STDs can be an embarrassing topic, especially if you contracted the sexually transmitted disease while you were in the service. But if that’s when you got it, you may be eligible for VA disability compensation.
In 2018, 4.7 million veterans, or about 25% of all veterans, received compensation due to a service-connected disability. The majority of these vets are from the post 9/11 generation. There are 833 conditions related to service that allow vets to claim disability. While it is controversial, STDs, or sexually transmitted diseases, are among those on the list.
Read on for more information on how you may be able to claim VA benefits due to an STD you or your deceased spouse contracted in the service.
In this article about getting VA disability for STDs:
- The Most Common Forms of Disability Due to Service
- How Long Have Veterans Claimed VA Disability for STDs?
- Does How an STD is Contracted Make a Difference When It Comes to VA Claims?
- Contracting an STD Without Sexual Activity
- Claiming VA Disability Claims for STDS: Which Are on the List?
- Gonorrhea and Chlamydia
- Genital Warts
- Other STDs the VA Will Consider as a Disability
The Most Common Forms of Disability Due to Service
Firstly, it should be noted that STDs connected to service are not anywhere near the top 10 reasons why vets seek disability. In fact, one of the most common VA disability claims due to service is hearing loss or a constant ringing in the ear.
Other common disabilities due to service include scarring, migraines, neck injuries and the limited ability to flex joints. Additionally, PTSD, or post-traumatic stress disorder, is incredibly common. The VA disability claims list is always growing, but currently, these are the most common.
Because these types of injuries are the most common, those who have STDs connected to their service may think they are not entitled to any kind of help.
Does it matter how the man or woman got the STD? What about the type of STD?
Let’s explore those questions in the rest of the article.
How Long Have Veterans Claimed VA Disability for STDs?
Before 1972, a veteran could not claim benefits for contracting an STD while serving. Prior to that year, it was stated that a veteran who contracted an STD while in service had committed an act of wilful misconduct. Changing the rule marked changes in the way the United States perceived sex and some argue it was an outcome of the era of hippies of free love.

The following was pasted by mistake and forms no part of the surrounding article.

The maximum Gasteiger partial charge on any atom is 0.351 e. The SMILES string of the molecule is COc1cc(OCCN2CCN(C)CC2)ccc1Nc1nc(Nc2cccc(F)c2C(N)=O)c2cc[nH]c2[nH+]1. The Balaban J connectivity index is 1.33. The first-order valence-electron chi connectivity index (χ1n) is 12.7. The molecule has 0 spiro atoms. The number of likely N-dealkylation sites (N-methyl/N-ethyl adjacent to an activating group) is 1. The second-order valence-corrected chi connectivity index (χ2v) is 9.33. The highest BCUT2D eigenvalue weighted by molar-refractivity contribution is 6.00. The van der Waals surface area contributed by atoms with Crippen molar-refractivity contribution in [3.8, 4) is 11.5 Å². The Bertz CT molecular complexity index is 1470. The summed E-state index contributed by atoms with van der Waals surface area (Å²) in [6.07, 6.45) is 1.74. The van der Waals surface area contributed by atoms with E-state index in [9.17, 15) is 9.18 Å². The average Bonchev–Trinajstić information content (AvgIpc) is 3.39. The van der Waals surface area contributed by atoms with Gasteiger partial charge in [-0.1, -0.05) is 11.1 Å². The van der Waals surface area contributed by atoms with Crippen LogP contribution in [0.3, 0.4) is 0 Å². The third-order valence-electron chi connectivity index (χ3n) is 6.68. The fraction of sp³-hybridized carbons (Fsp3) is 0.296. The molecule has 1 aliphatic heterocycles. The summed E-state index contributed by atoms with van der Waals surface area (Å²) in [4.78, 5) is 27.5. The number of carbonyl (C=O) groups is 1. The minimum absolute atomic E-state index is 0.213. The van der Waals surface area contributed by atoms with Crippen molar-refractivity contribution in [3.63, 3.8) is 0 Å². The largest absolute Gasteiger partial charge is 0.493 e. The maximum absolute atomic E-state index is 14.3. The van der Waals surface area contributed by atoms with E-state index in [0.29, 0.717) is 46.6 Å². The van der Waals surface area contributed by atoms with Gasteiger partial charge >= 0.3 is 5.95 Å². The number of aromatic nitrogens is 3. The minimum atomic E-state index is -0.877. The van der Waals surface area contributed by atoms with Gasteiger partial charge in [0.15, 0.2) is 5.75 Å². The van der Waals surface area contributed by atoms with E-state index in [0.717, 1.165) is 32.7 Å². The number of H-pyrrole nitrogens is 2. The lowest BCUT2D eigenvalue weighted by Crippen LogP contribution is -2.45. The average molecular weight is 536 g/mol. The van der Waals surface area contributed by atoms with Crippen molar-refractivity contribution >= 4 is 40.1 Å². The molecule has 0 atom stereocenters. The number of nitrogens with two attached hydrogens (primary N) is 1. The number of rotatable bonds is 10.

After 1972, veterans have been able to claim benefits due to STDs they’ve contracted during their time in the service. They may even be able to claim disability for an STD contracted prior to 1972. It was only that the law was changed in that year.
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Does How an STD is Contracted Make a Difference When It Comes to VA Claims?
No, which is part of the reason STD Disability benefits is controversial. If you contracted an STD due to your own negligence, such as sleeping with someone without using protection during your time in the service, you might still receive compensation. In fact, there are veterans who receive claims who acknowledge that their STD is rooted in their own negligence or poor judgment. Still, the VA doesn’t investigate, as long as we can prove that the STD was contracted while you were enlisted.
Why is the VA so lax about how the STDs were contracted? Well, there are a few reasons, and when looking at it in a bit more depth, it does make sense why the VA would allow vets to receive compensation for service-related STDs.
Here are some tips on your C&P exam from one of our VA disability lawyers.
Contracting an STD Without Sexual Activity
While yes, a good chunk of those who get these benefits contracted the STDs on their own, there are other reasons why people may have developed STDs. Many reasons are beyond their control.
There are many ways that people can contract STDs, and some of them are beyond the scope of consensual sexual activity.
For example, in some cases, unfortunately, rape can occur within the military. While it may happen between two members of the same company, it can also happen as an act of violence if someone is taken as a prisoner of war. During these situations, it is clear that it is not the veteran’s fault.
Additionally, there may have been incidents of sexual coercion or making a person feel as though they have to participate in sexual activity to keep their role or to appease someone. While this may fall into a gray area between consensual and non-consensual, it still leaves room for an individual to catch an STD.
Finally, there are ways you can spread STDs without having any sort of sexual congress. Kissing can spread STDs, especially herpes. While this may still count as sexual, keep in mind that even kissing someone on the cheek may spread the virus.
You may also spread STDs through contaminated bedding or towels, as well as sharing these. In situations, especially on the front line, where supplies are short, you may find yourself sharing them with a friend. Your friend may, without your knowledge, be carrying an STD, as such, using the towel or sleeping on the bedsheets may pass them between you.
Sharing razors, which can be common among men, especially if someone simply forgot theirs, can cause the spread of an STD. This is due to the fact that it can pierce the skin, giving the infection a great place to nestle itself.
Another way that STDs may pass between one another is by doing intravenous drugs. Drug use is more common than people like to admit among troops, especially those who are in the line of duty. And sometimes, vets are in places where they may not have access to clean needles. As such, it is very easy to spread diseases like HIV and hepatitis C between people while doing intravenous drugs.
Because the VA does not ask how you contracted an STD, you may be entitled to benefits if you contracted one during your service.